Tony Stewart will not drive in NASCAR race after hitting, killing driver (updated)

Updated at 3:15 p.m. with Stewart, Ward family statements

Tony Stewart changed his mind Sunday morning, deciding not to drive in a NASCAR race 12 hours after his car struck and killed driver Kevin Ward Jr. during a dirt-track race in Canandaigua, N.Y.

The announcement came not from Stewart but from Greg Zipadelli, the racing competition director for Stewart-Haas Racing. The decision comes hours after Zipadelli said today’s Sprint Cup race at nearby Watkins Glen would be “business as usual” for the team. That phrase was being met with increasing criticism as the morning wore on and video of the horrific incident was shown.

“It’s just an unbelievable tragedy. Our hearts go out to, obviously, Kevin and his family — thoughts and prayers. This is a very tough, very emotional time for everybody — his family, our family at Stewart-Haas, Tony Stewart. With that being said, we feel that as a group Tony will not drive today,” Zipadelli told reporters about 12 hours after the fatal crash.

Stewart issued a statement after the Watkins Glen race began, saying:

“There aren’t words to describe the sadness I feel about the accident that took the life of Kevin Ward Jr. It’s a very emotional time for all involved, and it is the reason I’ve decided not to participate in today’s race at Watkins Glen. My thoughts and prayers are with his family, friends and everyone affected by this tragedy.”

The change of heart about racing came Sunday morning.

“We talked last night and realizing going through the night — [we] gave Tony some time to sleep on it and I met with him this morning,” Zipadelli said when asked whether the decision was the team’s or Stewart’s. “He feels strongly that this is the right thing to do. We at HSR support it and agree with it. Like I said, it’s a difficult time, for both parties. There’s not a lot you can do. All you do is what you feel is right. This is what we feel is right and we’re supporting Tony in it.”

Zipadelli said he and other team members spoke with Stewart into the night and they opted to have Regan Smith replace Stewart.

“There was a few of us who were in there just supporting him. He’s a brother to me, you know what I mean? He’s way more than a boss. He’s going through a tough time. It’s emotional for him. We as a group support him and feel like he’s doing the right thing. We’ll move on from this.”

Although Stewart has not spoken, the Ontario County sheriff described Stewart as “visibly shaken” in a news conference Sunday morning. “Mr. Stewart has, again, fully cooperated with the police officers that are investigating,” Philip C. Povero said. “He was visibly shaken by this incident and has promised his continuing cooperation in this investigation.”

No charges have been filed against Stewart him in connection with the death of Ward, who was 20.

“This is right now being investigated as an on-track crash and I don’t want to infer that there are criminal charges pending,” Povero said. “I would only say that the investigation–when it is completed, we will sit down with the district attorney and review it. But I want to make it very clear there are no criminal charges pending at this time. This is an ongoing investigation.”

Stewart has made no secret of his passion for dirt-track racing and he drives on dirt tracks as often as possible — even to the detriment of his own health. He suffered a badly broken leg in a race a little over a year ago and was involved in a big crash at the same Canandaigua Motorsports Park track last year.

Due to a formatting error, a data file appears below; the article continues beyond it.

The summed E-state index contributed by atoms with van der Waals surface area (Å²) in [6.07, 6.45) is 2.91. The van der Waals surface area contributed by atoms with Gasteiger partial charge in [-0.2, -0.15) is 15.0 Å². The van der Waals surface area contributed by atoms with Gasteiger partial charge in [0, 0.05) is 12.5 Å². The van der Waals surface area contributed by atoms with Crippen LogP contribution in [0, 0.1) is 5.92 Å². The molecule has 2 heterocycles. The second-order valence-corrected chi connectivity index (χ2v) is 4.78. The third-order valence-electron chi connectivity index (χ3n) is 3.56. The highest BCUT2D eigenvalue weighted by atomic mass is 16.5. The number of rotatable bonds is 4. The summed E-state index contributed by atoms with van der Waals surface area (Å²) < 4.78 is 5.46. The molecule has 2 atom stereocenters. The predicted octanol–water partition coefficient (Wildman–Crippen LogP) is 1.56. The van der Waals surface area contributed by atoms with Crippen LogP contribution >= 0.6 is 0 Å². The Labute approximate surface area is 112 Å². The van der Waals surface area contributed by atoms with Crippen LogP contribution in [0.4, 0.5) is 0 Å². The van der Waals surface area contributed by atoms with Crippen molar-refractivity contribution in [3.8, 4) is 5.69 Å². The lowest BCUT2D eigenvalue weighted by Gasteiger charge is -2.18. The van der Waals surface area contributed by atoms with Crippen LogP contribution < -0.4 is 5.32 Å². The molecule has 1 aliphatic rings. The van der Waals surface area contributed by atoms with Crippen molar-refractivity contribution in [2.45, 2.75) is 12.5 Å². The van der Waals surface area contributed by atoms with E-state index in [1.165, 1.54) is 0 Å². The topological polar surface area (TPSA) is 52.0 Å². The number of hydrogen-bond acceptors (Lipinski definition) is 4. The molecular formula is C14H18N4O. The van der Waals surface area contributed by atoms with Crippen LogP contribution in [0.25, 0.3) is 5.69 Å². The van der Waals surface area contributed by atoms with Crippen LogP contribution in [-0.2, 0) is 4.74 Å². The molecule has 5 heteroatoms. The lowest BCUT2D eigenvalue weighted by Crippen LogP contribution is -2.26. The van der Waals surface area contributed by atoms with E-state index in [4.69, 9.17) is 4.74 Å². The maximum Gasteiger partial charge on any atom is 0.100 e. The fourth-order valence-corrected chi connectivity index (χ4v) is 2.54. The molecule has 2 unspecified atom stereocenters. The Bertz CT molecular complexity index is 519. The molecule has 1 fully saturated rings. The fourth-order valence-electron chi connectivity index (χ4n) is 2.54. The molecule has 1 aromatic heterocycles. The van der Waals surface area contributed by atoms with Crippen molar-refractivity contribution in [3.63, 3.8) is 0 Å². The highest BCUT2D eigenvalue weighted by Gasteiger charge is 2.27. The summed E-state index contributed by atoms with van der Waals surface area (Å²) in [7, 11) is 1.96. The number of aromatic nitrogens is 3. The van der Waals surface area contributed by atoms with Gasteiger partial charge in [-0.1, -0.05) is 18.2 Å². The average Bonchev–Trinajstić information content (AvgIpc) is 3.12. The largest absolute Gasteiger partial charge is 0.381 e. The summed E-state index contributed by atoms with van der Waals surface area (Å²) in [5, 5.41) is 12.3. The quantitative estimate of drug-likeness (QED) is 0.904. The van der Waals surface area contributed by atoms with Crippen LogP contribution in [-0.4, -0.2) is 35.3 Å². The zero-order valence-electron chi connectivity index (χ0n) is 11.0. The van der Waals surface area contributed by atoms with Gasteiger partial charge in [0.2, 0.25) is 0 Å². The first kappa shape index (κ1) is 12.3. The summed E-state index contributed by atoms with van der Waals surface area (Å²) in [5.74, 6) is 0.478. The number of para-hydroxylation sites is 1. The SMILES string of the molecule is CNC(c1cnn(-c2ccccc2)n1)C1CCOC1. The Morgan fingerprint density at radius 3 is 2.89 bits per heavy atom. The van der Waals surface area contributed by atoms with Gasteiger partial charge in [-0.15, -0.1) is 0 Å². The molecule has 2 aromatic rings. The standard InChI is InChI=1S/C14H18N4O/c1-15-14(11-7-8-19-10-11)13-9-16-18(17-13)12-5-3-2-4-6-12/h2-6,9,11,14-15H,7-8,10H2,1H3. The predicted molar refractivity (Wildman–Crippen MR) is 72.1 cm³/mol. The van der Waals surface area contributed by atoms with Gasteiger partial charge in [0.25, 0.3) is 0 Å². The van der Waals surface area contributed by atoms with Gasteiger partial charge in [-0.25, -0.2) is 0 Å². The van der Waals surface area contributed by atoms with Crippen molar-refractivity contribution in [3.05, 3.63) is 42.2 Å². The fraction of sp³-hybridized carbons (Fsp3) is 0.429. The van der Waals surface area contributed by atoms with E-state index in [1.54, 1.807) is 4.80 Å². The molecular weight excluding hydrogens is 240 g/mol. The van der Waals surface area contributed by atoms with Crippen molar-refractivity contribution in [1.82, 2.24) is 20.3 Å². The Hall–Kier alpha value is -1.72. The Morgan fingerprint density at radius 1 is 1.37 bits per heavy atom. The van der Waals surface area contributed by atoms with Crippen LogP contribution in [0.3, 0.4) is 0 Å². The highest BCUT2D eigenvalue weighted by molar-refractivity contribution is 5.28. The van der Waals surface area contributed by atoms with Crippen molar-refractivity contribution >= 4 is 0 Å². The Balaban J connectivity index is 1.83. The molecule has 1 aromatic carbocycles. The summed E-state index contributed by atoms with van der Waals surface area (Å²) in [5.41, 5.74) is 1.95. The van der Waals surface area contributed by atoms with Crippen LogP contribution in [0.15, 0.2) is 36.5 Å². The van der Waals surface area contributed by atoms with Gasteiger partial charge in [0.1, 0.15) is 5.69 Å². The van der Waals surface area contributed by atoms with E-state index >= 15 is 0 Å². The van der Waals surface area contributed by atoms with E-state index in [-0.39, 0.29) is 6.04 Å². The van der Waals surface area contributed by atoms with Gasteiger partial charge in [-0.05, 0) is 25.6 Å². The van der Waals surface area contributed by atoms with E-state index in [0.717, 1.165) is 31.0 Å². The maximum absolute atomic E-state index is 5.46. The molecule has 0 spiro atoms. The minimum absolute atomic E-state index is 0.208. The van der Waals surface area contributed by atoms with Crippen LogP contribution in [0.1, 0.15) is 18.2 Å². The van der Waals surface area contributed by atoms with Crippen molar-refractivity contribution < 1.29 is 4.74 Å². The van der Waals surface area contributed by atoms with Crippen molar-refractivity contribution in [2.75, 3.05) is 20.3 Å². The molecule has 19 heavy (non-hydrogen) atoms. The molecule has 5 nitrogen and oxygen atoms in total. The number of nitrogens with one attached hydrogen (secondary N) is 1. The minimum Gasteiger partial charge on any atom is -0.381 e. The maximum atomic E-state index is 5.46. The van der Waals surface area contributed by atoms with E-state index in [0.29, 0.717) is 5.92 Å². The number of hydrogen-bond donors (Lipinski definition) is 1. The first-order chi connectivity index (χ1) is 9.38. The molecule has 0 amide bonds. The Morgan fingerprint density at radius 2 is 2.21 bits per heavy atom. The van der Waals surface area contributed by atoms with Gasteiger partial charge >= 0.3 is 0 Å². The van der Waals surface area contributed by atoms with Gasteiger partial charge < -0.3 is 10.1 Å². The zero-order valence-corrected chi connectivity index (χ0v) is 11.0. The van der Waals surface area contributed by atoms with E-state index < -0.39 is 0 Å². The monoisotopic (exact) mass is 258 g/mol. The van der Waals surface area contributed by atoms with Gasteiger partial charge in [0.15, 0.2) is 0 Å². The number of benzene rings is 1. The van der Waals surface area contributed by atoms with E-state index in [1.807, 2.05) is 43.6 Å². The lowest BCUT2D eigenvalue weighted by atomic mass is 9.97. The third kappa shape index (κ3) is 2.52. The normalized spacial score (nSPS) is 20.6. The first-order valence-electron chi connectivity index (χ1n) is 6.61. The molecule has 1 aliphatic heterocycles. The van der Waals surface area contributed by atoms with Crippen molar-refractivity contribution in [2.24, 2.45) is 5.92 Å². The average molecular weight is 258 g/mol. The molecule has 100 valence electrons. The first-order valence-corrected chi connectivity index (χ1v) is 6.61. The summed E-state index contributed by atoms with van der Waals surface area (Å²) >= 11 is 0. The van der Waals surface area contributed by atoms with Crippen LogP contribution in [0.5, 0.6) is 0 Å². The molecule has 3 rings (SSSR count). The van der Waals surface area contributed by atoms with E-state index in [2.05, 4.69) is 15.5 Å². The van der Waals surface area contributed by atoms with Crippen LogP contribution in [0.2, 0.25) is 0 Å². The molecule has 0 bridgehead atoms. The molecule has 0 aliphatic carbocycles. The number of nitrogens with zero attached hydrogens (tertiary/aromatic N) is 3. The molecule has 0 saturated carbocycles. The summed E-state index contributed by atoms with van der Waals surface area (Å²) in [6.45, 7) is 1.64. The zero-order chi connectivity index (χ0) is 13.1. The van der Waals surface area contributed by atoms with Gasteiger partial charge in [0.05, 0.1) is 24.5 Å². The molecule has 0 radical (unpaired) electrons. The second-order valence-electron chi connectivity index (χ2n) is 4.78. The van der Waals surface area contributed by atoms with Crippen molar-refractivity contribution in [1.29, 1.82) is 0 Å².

At around 10:30 Saturday night, Stewart and Ward bumped cars during the 25-lap race, with Ward’s car  getting a flat tire from a collision with the wall. With the caution flag out, Ward stepped from the car onto the track, waving his arms and pointing at Stewart. Ward was taken to a local hospital, where he was pronounced dead at about 11:15 p.m. A witness who is a sprint-car driver and friend of Ward’s described what happened to Bob Pockrass of the Sporting News:

“Tony pinched him into the front-stretch wall, a racing thing,” Graves said. “The right rear tire went down, he spun on the exit of (Turn) 2. They threw the caution and everything was toned down. Kevin got out of his car. … He was throwing his arms up all over the place at Tony for most of the corner.

“I know Tony could see him. I know how you can see out of these cars. When Tony got close to him, he hit the throttle. When you hit a throttle on a sprint car, the car sets sideways. It set sideways, the right rear tire hit Kevin, Kevin was sucked underneath and was stuck under it for a second or two and then it threw him about 50 yards.”

Video of of the incident shows Ward wearing black and walking onto the poorly-lit track. (Warning: the video is disturbing.)

Finally, after a morning of “business as usual,” there was the realization that this was anything but another day of racin’. Offering a glimpse of how Stewart and his handlers were affected by this, Zipadelli grew emotional near the end of his news conference, concluding, “I support Tony Stewart. I think I’ve shown that over the last 18 years.”

In a statement to ABC affiliate WHAM, Ward’s family said: “We appreciate the prayers and support we are receiving from the community, but we need time to grieve and wrap our heads around all of this.”.

Related: NASCAR drivers react

After spending most of her career in traditional print sports journalism, Cindy began blogging and tweeting, first as NFL/Redskins editor, and, since August 2010, at The Early Lead. She also is the social media editor for Sports.
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